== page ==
The Lyrical Ballads: Longman Annotated Texts 
edited by Michael Mason.
Longman, 419 pp., £29.99, April 1992, 0 582 03302 0
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Strange Power of Speech: Wordsworth, Coleridge and Literary Possession 
by Susan Eilenberg.
Oxford, 278 pp., £30, May 1992, 0 19 506856 4
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The Politics of Nature: Wordsworth and Some Contemporaries 
by Nicholas Roe.
Macmillan, 186 pp., £35, April 1992, 0 333 52314 8
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... was anonymous, caught on less well than the second (1800), twice as long, and firmly attributed to Wordsworth alone. The two authors worked on four editions, appearing over seven years, further proof that there was no ‘historical moment but a sequence of moments’. Mason passes over the innovative 1798 and 1800 and chooses as his text 1805. A ...

Silly Willy

Jonathan Bate

25 April 1991
William Blake: His Life 
by James King.
Weidenfeld, 263 pp., £25, March 1991, 0 297 81160 6
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... material surrounding Blake. He didn’t go to Paris in the early days of the French Revolution, as Wordsworth did; he didn’t experiment with drugs like Coleridge or escape from a lunatic asylum like Clare; he didn’t die young by drowning or of consumption like Shelley or Keats. Those staple sources for the biographer, the author’s letters, are poor ...
15 August 1991
Constable 
by Leslie Parris and Ian Fleming-Williams.
Tate Gallery, 544 pp., £45, June 1991, 1 85437 071 5
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Romatic Ecology: Wordsworth and the Environmental Tradition 
by Jonathan Bate.
Routledge, 131 pp., £8.99, May 1991, 0 415 06116 4
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... of the West and the crisis of the planet are the avowed contexts of another work on landscape art, Jonathan Bate’s robust and opportunistic essay Romantic Ecology: Wordsworth and the Environmental Tradition. The book claims to set ‘a new agenda for the study of Romanticism in the 1990s’, and it starts by proclaiming ...

Re-Readings

Chris Baldick

10 November 1988
Poetry, Language and Politics 
by John Barrell.
Manchester, 174 pp., £21.50, May 1988, 0 7190 2441 2
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Garden – Nature – Language 
by Simon Pugh.
Manchester, 148 pp., £25, May 1988, 0 7190 2824 8
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Writing Ireland: Colonialism, Nationalism and Culture 
by David Cairns and Shaun Richards.
Manchester, 178 pp., £21.50, May 1988, 0 7190 2371 8
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The Shakespeare Myth 
edited by Graham Holderness.
Manchester, 215 pp., £25, May 1988, 0 7190 1488 3
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... or sample demonstrations of theoretical routines cried up as novelties. The series edited by Jonathan Dollimore and Alan Sinfield under the title ‘Cultural Polities’ has some twenty volumes in store already, covering popular fiction and music as well as canonical literature. Of these, the first four published titles present a mixed impression in ...

Bard of Tropes

Jonathan Lamb: Thomas Chatterton

20 September 2001
Thomas Chatterton and Romantic Culture 
by Nick Groom.
Palgrave, 300 pp., £55, September 1999, 0 333 72586 7
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... at the same time the lonely outsider commemorated by Coleridge, Keats, Shelley and (more cannily) Wordsworth. David Fairer maintains that their Wertherisation of Chatterton’s alleged suicide concentrated the Romantic poets’ minds on their own social isolation, on the necessary dissidence of the poet’s task and the short time reserved for its ...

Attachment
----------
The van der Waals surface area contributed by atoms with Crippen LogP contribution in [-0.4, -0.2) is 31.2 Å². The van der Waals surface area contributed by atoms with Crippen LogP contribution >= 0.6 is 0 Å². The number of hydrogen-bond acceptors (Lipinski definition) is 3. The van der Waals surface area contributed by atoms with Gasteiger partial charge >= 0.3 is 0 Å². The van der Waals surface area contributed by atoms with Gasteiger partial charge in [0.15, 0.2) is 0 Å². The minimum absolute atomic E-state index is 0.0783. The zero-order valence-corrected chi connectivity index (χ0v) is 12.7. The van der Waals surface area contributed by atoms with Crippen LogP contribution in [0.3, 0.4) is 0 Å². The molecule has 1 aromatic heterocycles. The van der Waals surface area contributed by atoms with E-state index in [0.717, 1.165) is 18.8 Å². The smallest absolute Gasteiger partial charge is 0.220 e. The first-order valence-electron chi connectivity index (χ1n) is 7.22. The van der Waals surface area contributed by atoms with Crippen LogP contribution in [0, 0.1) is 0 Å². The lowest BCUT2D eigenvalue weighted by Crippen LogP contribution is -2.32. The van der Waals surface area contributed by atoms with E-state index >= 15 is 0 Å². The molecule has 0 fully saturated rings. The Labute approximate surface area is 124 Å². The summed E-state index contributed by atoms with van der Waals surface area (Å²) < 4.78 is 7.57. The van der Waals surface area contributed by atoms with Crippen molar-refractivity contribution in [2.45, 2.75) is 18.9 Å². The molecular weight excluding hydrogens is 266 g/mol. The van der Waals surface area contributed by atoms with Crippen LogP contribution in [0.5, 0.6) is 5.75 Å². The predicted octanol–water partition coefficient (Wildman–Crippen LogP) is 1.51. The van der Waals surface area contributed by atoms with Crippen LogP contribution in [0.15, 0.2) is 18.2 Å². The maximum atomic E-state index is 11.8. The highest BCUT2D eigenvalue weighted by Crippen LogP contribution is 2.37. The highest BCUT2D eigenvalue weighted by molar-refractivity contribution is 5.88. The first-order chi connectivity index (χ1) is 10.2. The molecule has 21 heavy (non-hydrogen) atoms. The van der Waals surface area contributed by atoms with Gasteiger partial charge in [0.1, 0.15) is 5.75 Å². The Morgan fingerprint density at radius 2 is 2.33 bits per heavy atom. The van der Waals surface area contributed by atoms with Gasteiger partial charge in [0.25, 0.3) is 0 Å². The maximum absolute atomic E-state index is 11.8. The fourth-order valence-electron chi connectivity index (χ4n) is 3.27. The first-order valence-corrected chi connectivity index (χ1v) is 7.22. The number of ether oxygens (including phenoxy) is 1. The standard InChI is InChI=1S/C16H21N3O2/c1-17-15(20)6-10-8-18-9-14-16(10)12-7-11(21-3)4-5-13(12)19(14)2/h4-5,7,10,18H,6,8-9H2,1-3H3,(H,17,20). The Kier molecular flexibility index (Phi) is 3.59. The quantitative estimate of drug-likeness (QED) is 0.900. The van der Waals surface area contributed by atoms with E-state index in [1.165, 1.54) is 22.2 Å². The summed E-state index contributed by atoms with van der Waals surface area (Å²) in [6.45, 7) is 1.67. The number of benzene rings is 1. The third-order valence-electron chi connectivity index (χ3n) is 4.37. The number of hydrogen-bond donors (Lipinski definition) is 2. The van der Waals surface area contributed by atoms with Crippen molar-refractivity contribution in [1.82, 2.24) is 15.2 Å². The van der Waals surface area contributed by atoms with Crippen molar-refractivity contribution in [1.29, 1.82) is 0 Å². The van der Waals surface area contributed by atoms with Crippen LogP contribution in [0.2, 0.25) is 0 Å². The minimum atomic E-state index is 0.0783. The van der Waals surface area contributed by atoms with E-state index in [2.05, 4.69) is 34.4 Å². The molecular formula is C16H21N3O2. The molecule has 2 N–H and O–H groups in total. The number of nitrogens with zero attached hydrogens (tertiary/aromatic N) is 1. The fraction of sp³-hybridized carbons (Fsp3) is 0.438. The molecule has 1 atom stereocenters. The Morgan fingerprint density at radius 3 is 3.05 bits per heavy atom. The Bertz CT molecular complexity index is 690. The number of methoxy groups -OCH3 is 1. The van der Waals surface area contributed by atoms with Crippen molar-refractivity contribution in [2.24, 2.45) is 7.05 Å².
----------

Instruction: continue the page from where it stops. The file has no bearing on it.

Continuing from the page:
Spivsville

Jonathan Bate

27 July 1989
Train, Train 
by Graham Coster.
Bloomsbury, 225 pp., £12.95, June 1989, 9780747503941
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The Philosophers 
by Alex Comfort.
Duckworth, 176 pp., £12.95, June 1989, 9780715625118
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The King of the Fields 
by Isaac Bashevis Singer.
Cape, 256 pp., £10.95, July 1989, 0 224 02663 1
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Sister Hollywood 
by C.K. Stead.
Collins, 224 pp., £11.95, June 1989, 0 00 223479 3
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Penelope’s Hat 
by Ronald Frame.
Hodder, 440 pp., £12.95, July 1989, 0 340 49397 6
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... recent advertising campaign. Early in Train, Train Edwards proffers a strong misreading of a Wordsworth sonnet in which railway labourers admire a        wide-spanned arch, wondering how it was raised, To keep, so high in air, its strength and grace. Edwards thinks the arch is that of a railway viaduct, whereas in fact ...
13 June 1991
Edmund Blunden: A Biography 
by Barry Webb.
Yale, 360 pp., £18.50, December 1990, 0 300 04634 0
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... Barry Webb has assembled shows Blunden going out to bat with Rupert Hart-Davis, in a match between Jonathan Cape and the Alden Press. That was in 1938. Blunden looks miniature, a frail determined Don Quixote with eagle nose and jaw, who had persuaded the burly Yorkshireman as they set out for the crease together not to wear batting gloves, which were ...

Hazlitteering

John Bayley

22 March 1990
Hazlitt: A Life. From Winterslow to Frith Street 
by Stanley Jones.
Oxford, 397 pp., £35, October 1989, 0 19 812840 1
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Shakespearean Constitutions: Politics, Theatre, Criticism 1730-1830 
by Jonathan Bate.
Oxford, 234 pp., £27, September 1989, 0 19 811749 3
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... Hazlitt has a modern feel about him. Among the poets of his age, dying young or turning, like Wordsworth, into pillars of the establishment, he represents a kind of muddling through, an honesty baffled and contingent, inconsistent even; not living in the world of romantic ideals and simplifying gestures but ground in the daily mill of intrigue and accommodation ...